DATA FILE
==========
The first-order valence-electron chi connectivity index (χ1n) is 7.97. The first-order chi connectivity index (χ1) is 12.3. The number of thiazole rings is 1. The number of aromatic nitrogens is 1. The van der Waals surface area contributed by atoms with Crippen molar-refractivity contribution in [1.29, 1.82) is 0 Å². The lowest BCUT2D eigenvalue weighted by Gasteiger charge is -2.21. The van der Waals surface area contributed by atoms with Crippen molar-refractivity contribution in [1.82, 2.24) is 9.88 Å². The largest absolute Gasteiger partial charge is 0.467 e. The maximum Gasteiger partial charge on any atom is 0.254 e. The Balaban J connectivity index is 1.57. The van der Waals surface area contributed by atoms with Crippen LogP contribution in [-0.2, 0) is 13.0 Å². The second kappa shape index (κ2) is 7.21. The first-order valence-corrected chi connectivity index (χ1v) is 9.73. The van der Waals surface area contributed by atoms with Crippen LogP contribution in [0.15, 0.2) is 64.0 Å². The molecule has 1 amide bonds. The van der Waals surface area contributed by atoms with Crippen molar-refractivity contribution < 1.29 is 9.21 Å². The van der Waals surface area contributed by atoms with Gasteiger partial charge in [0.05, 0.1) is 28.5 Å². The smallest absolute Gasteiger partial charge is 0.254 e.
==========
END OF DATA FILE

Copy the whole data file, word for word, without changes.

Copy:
The first-order valence-electron chi connectivity index (χ1n) is 7.97. The first-order chi connectivity index (χ1) is 12.3. The number of thiazole rings is 1. The number of aromatic nitrogens is 1. The van der Waals surface area contributed by atoms with Crippen molar-refractivity contribution in [1.29, 1.82) is 0 Å². The lowest BCUT2D eigenvalue weighted by Gasteiger charge is -2.21. The van der Waals surface area contributed by atoms with Crippen molar-refractivity contribution in [1.82, 2.24) is 9.88 Å². The largest absolute Gasteiger partial charge is 0.467 e. The maximum Gasteiger partial charge on any atom is 0.254 e. The Balaban J connectivity index is 1.57. The van der Waals surface area contributed by atoms with Crippen LogP contribution in [-0.2, 0) is 13.0 Å². The second kappa shape index (κ2) is 7.21. The first-order valence-corrected chi connectivity index (χ1v) is 9.73. The van der Waals surface area contributed by atoms with Crippen LogP contribution in [0.15, 0.2) is 64.0 Å². The molecule has 1 amide bonds. The van der Waals surface area contributed by atoms with Crippen molar-refractivity contribution < 1.29 is 9.21 Å². The van der Waals surface area contributed by atoms with Gasteiger partial charge in [0.05, 0.1) is 28.5 Å². The smallest absolute Gasteiger partial charge is 0.254 e.